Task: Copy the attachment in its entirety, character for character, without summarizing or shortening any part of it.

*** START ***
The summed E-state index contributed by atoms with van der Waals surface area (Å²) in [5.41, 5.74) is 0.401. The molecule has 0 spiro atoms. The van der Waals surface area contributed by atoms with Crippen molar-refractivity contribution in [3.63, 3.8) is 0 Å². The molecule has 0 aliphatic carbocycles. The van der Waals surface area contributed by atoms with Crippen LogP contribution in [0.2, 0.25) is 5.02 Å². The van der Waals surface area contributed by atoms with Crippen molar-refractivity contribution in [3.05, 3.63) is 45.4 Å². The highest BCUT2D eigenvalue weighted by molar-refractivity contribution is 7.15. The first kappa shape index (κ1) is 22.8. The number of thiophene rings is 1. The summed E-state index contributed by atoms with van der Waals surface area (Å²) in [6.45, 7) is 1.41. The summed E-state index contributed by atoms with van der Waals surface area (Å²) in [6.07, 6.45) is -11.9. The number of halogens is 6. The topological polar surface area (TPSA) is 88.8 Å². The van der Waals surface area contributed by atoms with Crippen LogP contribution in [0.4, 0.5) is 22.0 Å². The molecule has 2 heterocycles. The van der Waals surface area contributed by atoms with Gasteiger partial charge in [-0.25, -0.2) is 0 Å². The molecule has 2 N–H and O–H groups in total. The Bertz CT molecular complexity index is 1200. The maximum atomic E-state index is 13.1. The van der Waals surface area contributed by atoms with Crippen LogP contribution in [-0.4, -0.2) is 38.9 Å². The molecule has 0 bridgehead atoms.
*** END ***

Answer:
The summed E-state index contributed by atoms with van der Waals surface area (Å²) in [5.41, 5.74) is 0.401. The molecule has 0 spiro atoms. The van der Waals surface area contributed by atoms with Crippen molar-refractivity contribution in [3.63, 3.8) is 0 Å². The molecule has 0 aliphatic carbocycles. The van der Waals surface area contributed by atoms with Crippen LogP contribution in [0.2, 0.25) is 5.02 Å². The van der Waals surface area contributed by atoms with Crippen molar-refractivity contribution in [3.05, 3.63) is 45.4 Å². The highest BCUT2D eigenvalue weighted by molar-refractivity contribution is 7.15. The first kappa shape index (κ1) is 22.8. The number of thiophene rings is 1. The summed E-state index contributed by atoms with van der Waals surface area (Å²) in [6.45, 7) is 1.41. The summed E-state index contributed by atoms with van der Waals surface area (Å²) in [6.07, 6.45) is -11.9. The number of halogens is 6. The topological polar surface area (TPSA) is 88.8 Å². The van der Waals surface area contributed by atoms with Crippen LogP contribution in [0.4, 0.5) is 22.0 Å². The molecule has 2 heterocycles. The van der Waals surface area contributed by atoms with Gasteiger partial charge in [-0.25, -0.2) is 0 Å². The molecule has 2 N–H and O–H groups in total. The Bertz CT molecular complexity index is 1200. The maximum atomic E-state index is 13.1. The van der Waals surface area contributed by atoms with Crippen LogP contribution in [-0.4, -0.2) is 38.9 Å². The molecule has 0 bridgehead atoms.